The general he got mair nairvous, and his leddy mair melancholy every day, and yet there wasna any quarrel or bickering between them, for when they've been togither in the breakfast room I used often tae gang round and prune the rose-tree alongside o' the window, so that I couldna help hearin' a great pairt o' their conversation, though sair against the grain. When the young folk were wi' them they would speak little, but when they had gone they would aye talk as if some waefu' trial ere aboot to fa' upon them, though I could never gather from their words what it was that they were afeared o'.

I've heard the general say mair than ance that he wasna frighted o' death, or any danger that he could face and have done wi', but that it was the lang, weary waitin' and the uncertainty that had taken a' the strength and the mettle oot o' him. Then my leddy would console him and tell him that maybe it wasna as bad as he thocht, and that a' would come richt in the end— but a' her cheery words were clean throwed away upon him.

As tae the young folks, I kenned weel that they didna bide in the groonds, and that they were awa' whenever they got a chance wi' Maister Fothergill West tae Branksome, but the general was too fu' o' his ain troubles tae ken aboot it, and it didna seem tae me that it was pairt o' my duties either as coachman or as gairdner tae mind the bairns. He should have lairnt that if ye forbid a lassie and a laddie to dae anything it's just the surest way o' bringin' it aboot.

The Lord foond that oot in the gairden o' Paradise, and there's no muckle change between the folk in Eden and the folk in Wigtown. The general didna share his room wi' his wife, but slept a' alane in a chamber at the far end o' the hoose, as distant as possible frae every one else. This room was aye lockit when he wasna in it, and naebody was ever allowed tae gang into it. He would mak' his ain bed, and red it up and dust it a' by himsel', but he wouldna so much as allow one o' us to set fut on the passage that led tae it. At nicht he would walk a' ower the hoose, and he had lamps hung in every room and corner, so that no pairt should be dark.

Many's the time frae my room in the garret I've heard his futsteps comin' and gangin', comin' and gangin' doon one passage and up anither frae midnight till cockcraw. It was weary wark to lie listenin' tae his clatter and wonderin' whether he was clean daft, or whether maybe he'd lairnt pagan and idolatrous tricks oot in India, and that his conscience noo was like the worm which gnaweth and dieth not. I'd ha' speered frae him whether it wouldna ease him to speak wi' the holy Donald McSnaw, but it might ha' been a mistake, and the general wasna a man that you'd care tae mak' a mistake wi'.

It's weel tae be ready for whatever may come. Me and you and my son Mordaunt and Mr. Fothergill West of Branksome, who would come if he was required, ought tae be able tae show a bauld face—what think ye? Far be it frae me tae think evil, but I couldna help surmisin' at the time that money that was so lightly pairted wi' was maybe no' so very honestly cam by. I'm no' a curious or a pryin' mun by nature, but I was sair puzzled in my ain mind tae tell why it was that the general walked aboot at nicht and what kept him frae his sleep. Weel, ane day I was cleanin' doon the passages when my e'e fell on a great muckle heap o' curtains and auld cairpets and sic' like things that were piled away in a corner, no vera far frae the door o' the general's room.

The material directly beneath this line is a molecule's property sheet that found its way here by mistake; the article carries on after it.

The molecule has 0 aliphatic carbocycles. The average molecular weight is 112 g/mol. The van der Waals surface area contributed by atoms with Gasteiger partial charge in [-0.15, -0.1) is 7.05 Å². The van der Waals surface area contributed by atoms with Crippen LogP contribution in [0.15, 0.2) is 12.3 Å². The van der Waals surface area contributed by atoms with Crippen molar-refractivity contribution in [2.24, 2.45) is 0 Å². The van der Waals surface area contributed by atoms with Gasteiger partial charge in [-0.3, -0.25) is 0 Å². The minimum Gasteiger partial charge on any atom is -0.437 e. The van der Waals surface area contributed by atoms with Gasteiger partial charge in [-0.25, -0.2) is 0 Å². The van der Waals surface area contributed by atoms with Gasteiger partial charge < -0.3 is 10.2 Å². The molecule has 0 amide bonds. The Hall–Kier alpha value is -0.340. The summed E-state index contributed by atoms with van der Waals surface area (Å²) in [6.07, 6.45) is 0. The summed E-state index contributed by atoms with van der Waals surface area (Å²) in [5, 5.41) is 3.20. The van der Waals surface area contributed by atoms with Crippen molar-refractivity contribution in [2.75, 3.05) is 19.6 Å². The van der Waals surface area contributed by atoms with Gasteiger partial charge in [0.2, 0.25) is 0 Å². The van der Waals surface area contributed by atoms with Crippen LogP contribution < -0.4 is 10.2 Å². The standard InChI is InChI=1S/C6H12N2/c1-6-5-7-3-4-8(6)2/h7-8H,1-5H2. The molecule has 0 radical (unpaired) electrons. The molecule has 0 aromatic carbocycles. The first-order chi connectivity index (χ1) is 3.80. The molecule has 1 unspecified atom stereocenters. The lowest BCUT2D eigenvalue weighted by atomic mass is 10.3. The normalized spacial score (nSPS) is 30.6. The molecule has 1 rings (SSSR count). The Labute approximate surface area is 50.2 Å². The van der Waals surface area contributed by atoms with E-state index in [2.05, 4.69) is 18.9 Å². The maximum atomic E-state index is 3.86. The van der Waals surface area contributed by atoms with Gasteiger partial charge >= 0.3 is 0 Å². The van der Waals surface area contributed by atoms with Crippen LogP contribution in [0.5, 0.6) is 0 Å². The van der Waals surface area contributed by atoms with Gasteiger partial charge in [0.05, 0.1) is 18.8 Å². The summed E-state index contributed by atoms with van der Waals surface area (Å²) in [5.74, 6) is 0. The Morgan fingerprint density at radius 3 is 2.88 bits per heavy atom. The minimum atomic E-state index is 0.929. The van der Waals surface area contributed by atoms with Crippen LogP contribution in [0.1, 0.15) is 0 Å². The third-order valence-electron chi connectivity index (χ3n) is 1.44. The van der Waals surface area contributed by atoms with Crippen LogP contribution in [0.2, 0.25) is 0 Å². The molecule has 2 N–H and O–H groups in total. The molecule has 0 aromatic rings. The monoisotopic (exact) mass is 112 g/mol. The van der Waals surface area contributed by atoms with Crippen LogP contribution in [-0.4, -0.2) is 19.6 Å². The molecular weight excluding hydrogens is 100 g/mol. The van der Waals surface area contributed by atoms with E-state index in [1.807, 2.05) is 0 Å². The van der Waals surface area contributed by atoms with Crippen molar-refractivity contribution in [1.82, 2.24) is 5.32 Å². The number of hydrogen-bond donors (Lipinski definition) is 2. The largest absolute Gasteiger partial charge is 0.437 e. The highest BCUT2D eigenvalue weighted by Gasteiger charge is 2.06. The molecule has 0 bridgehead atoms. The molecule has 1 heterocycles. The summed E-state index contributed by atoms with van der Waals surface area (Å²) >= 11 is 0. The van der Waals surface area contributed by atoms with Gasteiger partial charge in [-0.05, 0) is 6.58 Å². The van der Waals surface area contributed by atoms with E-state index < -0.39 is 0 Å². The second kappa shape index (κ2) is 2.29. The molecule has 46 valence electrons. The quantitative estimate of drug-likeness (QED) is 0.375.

A' o' a sudden a thocht came intae my heid and I says tae mysel':. The mair I thocht o't the mair seemple it appeared, and I made up my mind tae put the idea intae instant execution. When the nicht cam roond I tauld the women-folk that I was bad wi' the jawache, and would gang airly tae my room. I kenned fine when ance I got there that there was na chance o' ony ane disturbin' me, so I waited a wee while, and then when a' was quiet, I slippit aff my boots and ran doon the ither stair until I cam tae the heap o' auld clothes, and there I lay doon wi' ane e'e peepin' through a kink and a' the rest covered up wi' a great, ragged cairpet.

There I bided as quiet as a mouse until the general passed me on his road tae bed, and a' was still in the hoose. My certie! I wouldna gang through wi' it again for a' the siller at the Union Bank of Dumfries, I canna think o't noo withoot feelin' cauld a' the way doon my back. It was just awfu' lyin' there in the deid silence, waitin' and waitin' wi' never a soond tae break the monotony, except the heavy tickin' o' an auld clock somewhere doon the passage. First I would look doon the corridor in the one way, and syne I'd look doon in t'ither, but it aye seemed to me as though there was something coming up frae the side that I wasna lookin' at.

I had a cauld sweat on my broo, and my hairt was beatin' twice tae ilka tick o' the clock, and what feared me most of a' was that the dust frae the curtains and things was aye gettin' doon intae my lungs, and it was a' I could dae tae keep mysel' frae coughin'. I wonder my hair wasna grey wi' a' that I went through.

I wouldna dae it again to be made Lord Provost o' Glasgie. Weel, it may have been twa o'clock in the mornin' or maybe a little mair, and I was just thinkin' that I wasna tae see onything after a'—and I wasna very sorry neither—when all o' a sudden a soond cam tae my ears clear and distinct through the stillness o' the nicht. I've been asked afore noo tae describe that soond, but I've aye foond that it's no' vera easy tae gie a clear idea o't, though it was unlike any other soond that ever I hearkened tae.

It was a shairp, ringin' clang, like what could be caused by flippin' the rim o' a wineglass, but it was far higher and thinner than that, and had in it, tae, a kind o' splash, like the tinkle o' a rain-drop intae a water-butt. In my fear I sat up amang my cairpets, like a puddock among gowan-leaves, and I listened wi' a' my ears.